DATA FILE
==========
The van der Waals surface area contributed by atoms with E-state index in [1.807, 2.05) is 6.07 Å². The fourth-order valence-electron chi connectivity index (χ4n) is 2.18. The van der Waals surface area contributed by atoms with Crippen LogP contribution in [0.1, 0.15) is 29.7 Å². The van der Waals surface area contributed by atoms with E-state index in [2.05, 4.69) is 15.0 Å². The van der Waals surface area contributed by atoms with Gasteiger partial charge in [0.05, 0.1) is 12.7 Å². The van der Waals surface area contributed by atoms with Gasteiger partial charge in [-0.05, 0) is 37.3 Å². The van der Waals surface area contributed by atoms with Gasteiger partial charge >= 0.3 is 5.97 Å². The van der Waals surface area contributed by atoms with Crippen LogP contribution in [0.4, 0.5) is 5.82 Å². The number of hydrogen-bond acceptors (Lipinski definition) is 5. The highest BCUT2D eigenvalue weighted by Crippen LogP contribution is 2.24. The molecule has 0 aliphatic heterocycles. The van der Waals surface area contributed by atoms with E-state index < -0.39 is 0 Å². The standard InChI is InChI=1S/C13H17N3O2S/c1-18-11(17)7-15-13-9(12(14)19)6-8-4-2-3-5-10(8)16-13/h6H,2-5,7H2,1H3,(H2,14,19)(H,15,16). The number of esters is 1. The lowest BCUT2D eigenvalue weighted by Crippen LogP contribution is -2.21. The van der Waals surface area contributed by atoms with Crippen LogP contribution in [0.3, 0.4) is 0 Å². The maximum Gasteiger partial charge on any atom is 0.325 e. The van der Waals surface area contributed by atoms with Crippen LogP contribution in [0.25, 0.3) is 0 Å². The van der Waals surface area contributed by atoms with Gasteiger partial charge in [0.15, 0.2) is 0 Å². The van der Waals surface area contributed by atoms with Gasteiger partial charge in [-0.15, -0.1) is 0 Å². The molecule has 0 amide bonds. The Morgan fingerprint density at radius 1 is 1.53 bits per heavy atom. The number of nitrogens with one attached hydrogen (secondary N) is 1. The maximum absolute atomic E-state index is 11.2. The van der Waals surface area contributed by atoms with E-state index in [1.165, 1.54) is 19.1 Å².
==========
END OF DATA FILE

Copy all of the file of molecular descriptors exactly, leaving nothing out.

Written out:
The van der Waals surface area contributed by atoms with E-state index in [1.807, 2.05) is 6.07 Å². The fourth-order valence-electron chi connectivity index (χ4n) is 2.18. The van der Waals surface area contributed by atoms with Crippen LogP contribution in [0.1, 0.15) is 29.7 Å². The van der Waals surface area contributed by atoms with E-state index in [2.05, 4.69) is 15.0 Å². The van der Waals surface area contributed by atoms with Gasteiger partial charge in [0.05, 0.1) is 12.7 Å². The van der Waals surface area contributed by atoms with Gasteiger partial charge in [-0.05, 0) is 37.3 Å². The van der Waals surface area contributed by atoms with Gasteiger partial charge >= 0.3 is 5.97 Å². The van der Waals surface area contributed by atoms with Crippen LogP contribution in [0.4, 0.5) is 5.82 Å². The number of hydrogen-bond acceptors (Lipinski definition) is 5. The highest BCUT2D eigenvalue weighted by Crippen LogP contribution is 2.24. The molecule has 0 aliphatic heterocycles. The van der Waals surface area contributed by atoms with E-state index < -0.39 is 0 Å². The standard InChI is InChI=1S/C13H17N3O2S/c1-18-11(17)7-15-13-9(12(14)19)6-8-4-2-3-5-10(8)16-13/h6H,2-5,7H2,1H3,(H2,14,19)(H,15,16). The number of esters is 1. The lowest BCUT2D eigenvalue weighted by Crippen LogP contribution is -2.21. The van der Waals surface area contributed by atoms with Crippen LogP contribution in [0.3, 0.4) is 0 Å². The maximum Gasteiger partial charge on any atom is 0.325 e. The van der Waals surface area contributed by atoms with Crippen LogP contribution in [0.25, 0.3) is 0 Å². The van der Waals surface area contributed by atoms with Gasteiger partial charge in [0.15, 0.2) is 0 Å². The van der Waals surface area contributed by atoms with Gasteiger partial charge in [-0.15, -0.1) is 0 Å². The molecule has 0 amide bonds. The Morgan fingerprint density at radius 1 is 1.53 bits per heavy atom. The number of nitrogens with one attached hydrogen (secondary N) is 1. The maximum absolute atomic E-state index is 11.2. The van der Waals surface area contributed by atoms with E-state index in [1.165, 1.54) is 19.1 Å².